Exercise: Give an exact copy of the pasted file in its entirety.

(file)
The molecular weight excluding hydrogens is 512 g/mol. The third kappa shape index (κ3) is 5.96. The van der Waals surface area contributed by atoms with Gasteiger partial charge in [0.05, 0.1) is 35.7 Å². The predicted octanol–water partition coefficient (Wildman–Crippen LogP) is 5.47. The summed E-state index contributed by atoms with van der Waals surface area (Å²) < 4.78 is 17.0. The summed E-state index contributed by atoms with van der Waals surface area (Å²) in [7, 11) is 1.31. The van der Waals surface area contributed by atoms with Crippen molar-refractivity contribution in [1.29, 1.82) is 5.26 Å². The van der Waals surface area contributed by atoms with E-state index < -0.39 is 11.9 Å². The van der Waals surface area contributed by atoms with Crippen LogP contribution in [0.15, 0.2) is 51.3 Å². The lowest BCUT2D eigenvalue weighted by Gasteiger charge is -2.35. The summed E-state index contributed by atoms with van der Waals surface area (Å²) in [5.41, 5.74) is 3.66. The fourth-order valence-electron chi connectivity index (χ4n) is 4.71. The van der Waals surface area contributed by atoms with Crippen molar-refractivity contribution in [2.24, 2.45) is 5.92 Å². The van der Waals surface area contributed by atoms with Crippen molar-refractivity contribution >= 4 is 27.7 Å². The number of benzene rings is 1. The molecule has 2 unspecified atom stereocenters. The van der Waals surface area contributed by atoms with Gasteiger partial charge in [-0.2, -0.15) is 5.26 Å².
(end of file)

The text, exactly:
The molecular weight excluding hydrogens is 512 g/mol. The third kappa shape index (κ3) is 5.96. The van der Waals surface area contributed by atoms with Gasteiger partial charge in [0.05, 0.1) is 35.7 Å². The predicted octanol–water partition coefficient (Wildman–Crippen LogP) is 5.47. The summed E-state index contributed by atoms with van der Waals surface area (Å²) < 4.78 is 17.0. The summed E-state index contributed by atoms with van der Waals surface area (Å²) in [7, 11) is 1.31. The van der Waals surface area contributed by atoms with Crippen molar-refractivity contribution in [1.29, 1.82) is 5.26 Å². The van der Waals surface area contributed by atoms with E-state index < -0.39 is 11.9 Å². The van der Waals surface area contributed by atoms with Crippen LogP contribution in [0.15, 0.2) is 51.3 Å². The lowest BCUT2D eigenvalue weighted by Gasteiger charge is -2.35. The summed E-state index contributed by atoms with van der Waals surface area (Å²) in [5.41, 5.74) is 3.66. The fourth-order valence-electron chi connectivity index (χ4n) is 4.71. The van der Waals surface area contributed by atoms with Crippen molar-refractivity contribution in [2.24, 2.45) is 5.92 Å². The van der Waals surface area contributed by atoms with Crippen molar-refractivity contribution >= 4 is 27.7 Å². The number of benzene rings is 1. The molecule has 2 unspecified atom stereocenters. The van der Waals surface area contributed by atoms with Gasteiger partial charge in [-0.2, -0.15) is 5.26 Å².